Centre to soon issue guidelines on ecotourism
The “Guidelines on Ecotourism in Forest and Wildlife Areas, 2021”, aimed at promoting better understanding of nature and wildlife conservation while generating income and opportunities for local communities
New Delhi: The Union environment ministry is set to issue, in around a month's time, guidelines that will open up wildlife rich forest areas across the country to eco-tourism, a move that officials say targets positioning India as a global destination for such travel.
The “Guidelines on Ecotourism in Forest and Wildlife Areas, 2021”, aimed at promoting better understanding of nature and wildlife conservation while generating income and opportunities for local communities, are likely to be issued “in a month or so”, according to officials familiar with the matter who did not wish to be identified.
Projects under it will include promotion of low-impact nature tourism, promotion of traditional ecological knowledge and heritage values of India’s wilderness, partnerships amongst various stakeholders etc., to realise India’s “potential as a global eco-tourism destination”.
On March 8, the government published minutes of the 61st meeting of the standing committee of the national board for wildlife held on February 18 over the matter.
“They (the guidelines) will be implemented in an ‘ecologically, culturally and economically sustainable manner’,” according to the minutes of the meeting.
NBWL's standing committee has deferred the decision to approve the guidelines as the forest conservation division of the ministry felt the need to examine if they reconcile with the provisions of the Forest (Conservation) Act 1980. A number of tweaks are being made to the Act in order to make way for the eco-tourism plan, the officials quoted above said.
HT reported on March 11 that the environment ministry’s forest advisory committee (FAC) in February eased norms for eco-tourism projects by allowing them to build “non-permanent” structures in protected areas without permission from the central government.
The FAC, in its meeting held on February 17, also decided to delete two clauses (12.13 and 1.18) in guidelines on forest conservation published in the ministry’s Handbook on Forest (Conservation) Act 1980 and Forest (Conservation) Rules 2003. These clauses state that eco-tourism is a “non-forestry activity”, and thus require prior approval under the Forest (Conservation) Act 1980.
“We have already made required changes in the handbook to categorise eco-tourism as a forestry activity. Now, the guidelines will specify exactly what we mean by low-impact tourism and how it should be implemented. They should be out in a month or so. The process of framing these guidelines started 3-4 years back and the NBWL has sought comments from a number of organisations to implement an eco-tourism strategy effectively,” said a senior official from the forest conservation division of the ministry.
Another senior official confirmed that wildlife safaris will be included in the draft guidelines covering eco-tourism.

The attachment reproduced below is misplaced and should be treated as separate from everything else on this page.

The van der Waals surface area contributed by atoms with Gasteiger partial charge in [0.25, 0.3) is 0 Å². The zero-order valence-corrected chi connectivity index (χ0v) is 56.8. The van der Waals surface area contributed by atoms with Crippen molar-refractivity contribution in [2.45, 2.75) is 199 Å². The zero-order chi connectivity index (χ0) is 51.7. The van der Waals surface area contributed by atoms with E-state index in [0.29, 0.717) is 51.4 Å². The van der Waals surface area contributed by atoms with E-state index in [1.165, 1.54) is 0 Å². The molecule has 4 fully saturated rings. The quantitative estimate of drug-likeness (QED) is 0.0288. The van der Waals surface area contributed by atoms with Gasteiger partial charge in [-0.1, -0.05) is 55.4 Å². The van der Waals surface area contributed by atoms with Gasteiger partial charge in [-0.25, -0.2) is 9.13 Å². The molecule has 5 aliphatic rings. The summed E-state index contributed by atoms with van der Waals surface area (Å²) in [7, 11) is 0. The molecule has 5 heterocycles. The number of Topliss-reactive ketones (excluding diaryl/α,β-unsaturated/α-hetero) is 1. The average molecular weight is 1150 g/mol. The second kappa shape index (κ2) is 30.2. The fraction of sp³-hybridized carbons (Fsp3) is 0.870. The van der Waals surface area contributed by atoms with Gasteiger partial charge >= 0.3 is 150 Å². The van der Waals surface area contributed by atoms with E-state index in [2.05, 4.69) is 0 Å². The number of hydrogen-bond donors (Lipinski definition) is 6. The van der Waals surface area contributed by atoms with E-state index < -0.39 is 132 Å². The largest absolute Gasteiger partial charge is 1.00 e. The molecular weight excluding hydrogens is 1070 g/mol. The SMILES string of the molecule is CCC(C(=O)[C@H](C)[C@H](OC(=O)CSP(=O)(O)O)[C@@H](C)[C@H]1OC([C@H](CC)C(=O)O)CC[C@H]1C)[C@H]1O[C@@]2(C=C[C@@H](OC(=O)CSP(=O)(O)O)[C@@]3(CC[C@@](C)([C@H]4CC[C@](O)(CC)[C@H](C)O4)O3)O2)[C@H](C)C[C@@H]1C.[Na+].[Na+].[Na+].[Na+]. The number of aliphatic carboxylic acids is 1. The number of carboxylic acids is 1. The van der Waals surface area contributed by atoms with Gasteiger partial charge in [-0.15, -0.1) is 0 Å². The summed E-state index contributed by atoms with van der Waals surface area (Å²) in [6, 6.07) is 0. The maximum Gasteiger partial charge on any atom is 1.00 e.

The ministry has also started the process of amending the FC Act to make way for these guidelines to be implemented. An internal note has been circulated to various ministries on the amendments likely. Some of them are contentious. For example, the note suggests any work ancillary to conservation such as regeneration operations, setting up of check posts, construction of fencing, pillars, bridges, culverts, dams, trenches, waterholes, wildlife training infrastructure, zoos and safaris will be removed from the category of “non-forest” activities and hence does not require prior permission from the Centre.
It also suggests that the Centre based on certain criteria cause certain forest areas to be delineated for the purpose of conservation for a fixed period and in such areas the use of forest land for non-forestry activities will not be permitted for that fixed period.
“The amendments to the FC Act is an internal matter for now. We can assure you that we are taking an extremely cautious approach. We will go only to the extent of tweaking fine things. Tree plantations will be promoted in non-forest land as much as possible, eco-tourism in forest land will also be promoted. The eco-tourism guidelines are expected before the FC Act is amended,” the official said quoted in the first instance said.
“Firstly, eco-tourism is not a permissible activity under the wildlife protection act or the forest conservation act yet. Even to set up a couple of structures in a wildlife reserve or national park, the permission of the NBWL is mandatory. They (Centre) can do these eco-tourism activities outside the national parks. Why do they need to set up inside? Even with eco-tourism pressures outside parks look at the condition of places like the Corbett Tiger Reserve. If you start opening up and breaking forest land there will be nothing left of our wildlife reserves and forests anymore. Already linear projects are wreaking havoc in protected areas. Tourism even with tents has a huge footprint,” said Ritwick Dutta, environmental lawyer.